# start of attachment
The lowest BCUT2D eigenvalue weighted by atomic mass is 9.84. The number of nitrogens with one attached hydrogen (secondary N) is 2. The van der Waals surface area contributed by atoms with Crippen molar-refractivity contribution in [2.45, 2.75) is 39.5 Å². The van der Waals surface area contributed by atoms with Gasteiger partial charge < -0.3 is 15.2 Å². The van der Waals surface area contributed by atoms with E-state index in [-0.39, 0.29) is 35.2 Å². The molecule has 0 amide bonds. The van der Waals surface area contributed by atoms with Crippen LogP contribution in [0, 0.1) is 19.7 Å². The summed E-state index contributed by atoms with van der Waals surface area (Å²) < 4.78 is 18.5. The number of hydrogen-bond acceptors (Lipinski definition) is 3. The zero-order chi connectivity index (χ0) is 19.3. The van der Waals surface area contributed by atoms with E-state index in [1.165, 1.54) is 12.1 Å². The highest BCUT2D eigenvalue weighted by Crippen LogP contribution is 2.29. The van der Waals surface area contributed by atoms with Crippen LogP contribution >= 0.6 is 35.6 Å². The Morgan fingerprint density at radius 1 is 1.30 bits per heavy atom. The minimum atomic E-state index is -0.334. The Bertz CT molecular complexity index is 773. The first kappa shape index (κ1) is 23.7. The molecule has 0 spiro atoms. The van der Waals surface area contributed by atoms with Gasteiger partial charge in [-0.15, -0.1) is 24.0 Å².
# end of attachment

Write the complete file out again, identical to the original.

The lowest BCUT2D eigenvalue weighted by atomic mass is 9.84. The number of nitrogens with one attached hydrogen (secondary N) is 2. The van der Waals surface area contributed by atoms with Crippen molar-refractivity contribution in [2.45, 2.75) is 39.5 Å². The van der Waals surface area contributed by atoms with Gasteiger partial charge < -0.3 is 15.2 Å². The van der Waals surface area contributed by atoms with E-state index in [-0.39, 0.29) is 35.2 Å². The molecule has 0 amide bonds. The van der Waals surface area contributed by atoms with Crippen LogP contribution in [0, 0.1) is 19.7 Å². The summed E-state index contributed by atoms with van der Waals surface area (Å²) < 4.78 is 18.5. The number of hydrogen-bond acceptors (Lipinski definition) is 3. The zero-order chi connectivity index (χ0) is 19.3. The van der Waals surface area contributed by atoms with E-state index in [1.165, 1.54) is 12.1 Å². The highest BCUT2D eigenvalue weighted by Crippen LogP contribution is 2.29. The van der Waals surface area contributed by atoms with Crippen LogP contribution >= 0.6 is 35.6 Å². The Morgan fingerprint density at radius 1 is 1.30 bits per heavy atom. The minimum atomic E-state index is -0.334. The Bertz CT molecular complexity index is 773. The first kappa shape index (κ1) is 23.7. The molecule has 0 spiro atoms. The van der Waals surface area contributed by atoms with Gasteiger partial charge in [-0.15, -0.1) is 24.0 Å².